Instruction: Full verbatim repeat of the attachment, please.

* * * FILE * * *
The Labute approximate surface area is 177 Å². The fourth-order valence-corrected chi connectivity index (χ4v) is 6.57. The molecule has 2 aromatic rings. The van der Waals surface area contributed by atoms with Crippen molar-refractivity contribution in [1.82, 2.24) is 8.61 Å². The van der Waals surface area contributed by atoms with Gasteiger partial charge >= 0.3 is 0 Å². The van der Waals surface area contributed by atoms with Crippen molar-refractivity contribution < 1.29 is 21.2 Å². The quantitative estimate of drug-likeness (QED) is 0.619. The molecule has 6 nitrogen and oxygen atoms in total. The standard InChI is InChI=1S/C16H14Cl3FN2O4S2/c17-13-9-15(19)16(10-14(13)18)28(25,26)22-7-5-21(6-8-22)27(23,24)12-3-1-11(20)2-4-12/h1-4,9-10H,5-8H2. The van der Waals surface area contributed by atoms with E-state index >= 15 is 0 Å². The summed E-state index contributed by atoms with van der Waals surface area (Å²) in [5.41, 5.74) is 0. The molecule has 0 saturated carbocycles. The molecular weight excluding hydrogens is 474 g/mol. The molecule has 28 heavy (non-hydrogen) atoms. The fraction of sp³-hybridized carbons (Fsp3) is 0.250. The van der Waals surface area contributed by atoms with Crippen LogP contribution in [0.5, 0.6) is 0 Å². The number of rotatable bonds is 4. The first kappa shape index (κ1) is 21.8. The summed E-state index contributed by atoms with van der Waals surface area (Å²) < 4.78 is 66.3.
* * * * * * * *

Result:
The Labute approximate surface area is 177 Å². The fourth-order valence-corrected chi connectivity index (χ4v) is 6.57. The molecule has 2 aromatic rings. The van der Waals surface area contributed by atoms with Crippen molar-refractivity contribution in [1.82, 2.24) is 8.61 Å². The van der Waals surface area contributed by atoms with Gasteiger partial charge >= 0.3 is 0 Å². The van der Waals surface area contributed by atoms with Crippen molar-refractivity contribution < 1.29 is 21.2 Å². The quantitative estimate of drug-likeness (QED) is 0.619. The molecule has 6 nitrogen and oxygen atoms in total. The standard InChI is InChI=1S/C16H14Cl3FN2O4S2/c17-13-9-15(19)16(10-14(13)18)28(25,26)22-7-5-21(6-8-22)27(23,24)12-3-1-11(20)2-4-12/h1-4,9-10H,5-8H2. The van der Waals surface area contributed by atoms with E-state index >= 15 is 0 Å². The summed E-state index contributed by atoms with van der Waals surface area (Å²) in [5.41, 5.74) is 0. The molecule has 0 saturated carbocycles. The molecular weight excluding hydrogens is 474 g/mol. The molecule has 28 heavy (non-hydrogen) atoms. The fraction of sp³-hybridized carbons (Fsp3) is 0.250. The van der Waals surface area contributed by atoms with Crippen LogP contribution in [0.5, 0.6) is 0 Å². The number of rotatable bonds is 4. The first kappa shape index (κ1) is 21.8. The summed E-state index contributed by atoms with van der Waals surface area (Å²) < 4.78 is 66.3.